‘Dialogue in the Dark’ forces viewers to surrender their sight for an hour and take a trip to models of famous NYC landmarks to raise awareness for the visually impaired.
The premise is simple — remove the sense of sight, and how will your average New Yorker react? Dialogue in the Dark is an experiential installation at South Street Seaport that prompts visitors to experience the life of the blind, entirely without vision, for at least one hour. When visitors enter the exhibit they are given walking sticks, to realistically mimic the experience of the blind. They are also provided with a guide, who is either entirely blind or visually impaired, who will aid them in navigating the seemingly treacherous territory of the exhibit.
As you start the exhibit, it’s hard not to be apprehensive. Without sight, life is scary and requires a large commitment on the part of your other senses. As guide Frank Senior says, “Vision is 90% of our perception. We rarely invite other senses to the party.”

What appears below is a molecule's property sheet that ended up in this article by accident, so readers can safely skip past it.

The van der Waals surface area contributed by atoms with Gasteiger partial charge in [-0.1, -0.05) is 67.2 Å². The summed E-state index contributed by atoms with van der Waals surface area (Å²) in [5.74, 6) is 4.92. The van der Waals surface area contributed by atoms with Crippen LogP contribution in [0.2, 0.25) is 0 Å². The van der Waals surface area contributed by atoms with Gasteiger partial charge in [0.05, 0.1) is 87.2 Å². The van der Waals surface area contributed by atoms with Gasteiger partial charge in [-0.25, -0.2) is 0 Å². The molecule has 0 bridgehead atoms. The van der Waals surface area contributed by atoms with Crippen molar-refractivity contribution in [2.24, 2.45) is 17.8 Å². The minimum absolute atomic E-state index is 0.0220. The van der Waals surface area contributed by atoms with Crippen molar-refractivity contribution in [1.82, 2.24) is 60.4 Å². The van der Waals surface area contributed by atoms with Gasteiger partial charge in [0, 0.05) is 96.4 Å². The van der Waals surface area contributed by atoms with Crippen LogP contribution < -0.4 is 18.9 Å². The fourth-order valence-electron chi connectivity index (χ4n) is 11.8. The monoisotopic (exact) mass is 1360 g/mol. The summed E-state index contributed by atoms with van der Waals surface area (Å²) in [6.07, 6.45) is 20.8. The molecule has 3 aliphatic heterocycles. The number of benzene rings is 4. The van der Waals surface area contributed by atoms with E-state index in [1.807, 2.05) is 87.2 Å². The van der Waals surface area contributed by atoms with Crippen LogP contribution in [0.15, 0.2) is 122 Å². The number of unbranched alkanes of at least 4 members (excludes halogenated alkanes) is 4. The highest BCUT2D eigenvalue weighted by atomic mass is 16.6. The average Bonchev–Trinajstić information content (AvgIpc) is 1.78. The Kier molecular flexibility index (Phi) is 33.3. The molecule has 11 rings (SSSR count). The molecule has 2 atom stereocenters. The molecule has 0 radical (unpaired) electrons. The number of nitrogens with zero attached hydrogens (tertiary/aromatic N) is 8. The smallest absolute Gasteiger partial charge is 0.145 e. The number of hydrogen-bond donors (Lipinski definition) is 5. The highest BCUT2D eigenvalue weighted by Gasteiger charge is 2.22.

The first stop is a set that mimics the atmosphere of Central Park – entirely overwhelming in terms of sound and smell. With Frank’s guidance, we were able to distinguish sounds relevant to our personal task at hand. When you’re hungry, it’s amazing how your olfactory receptors can take over and guide you to the nearest hot dog vendor. This sensory skill set only grew stronger as we wandered through classic New York landmarks within the exhibit – Fairway supermarket, the Subway, and into the heart of Times Square. Relying increasingly on our senses, we gained confidence throughout the exhibit, learning that vision was only one part of our perceptional intake on a daily basis.
The exhibit at South Street Seaport was the brainchild of Lighthouse International — a leading non-profit dedicated to fighting vision loss through prevention, treatment and empowerment. It achieves this through clinical and rehabilitation services, education, research and advocacy – Dialogue in the Dark being a consumer-facing example of this work.
In the end, visitors learn that the visually impaired are aces at quite well equipped to navigate the world–using their non-visual senses in a much more comprehensive way than the rest of us realize we’re capable of.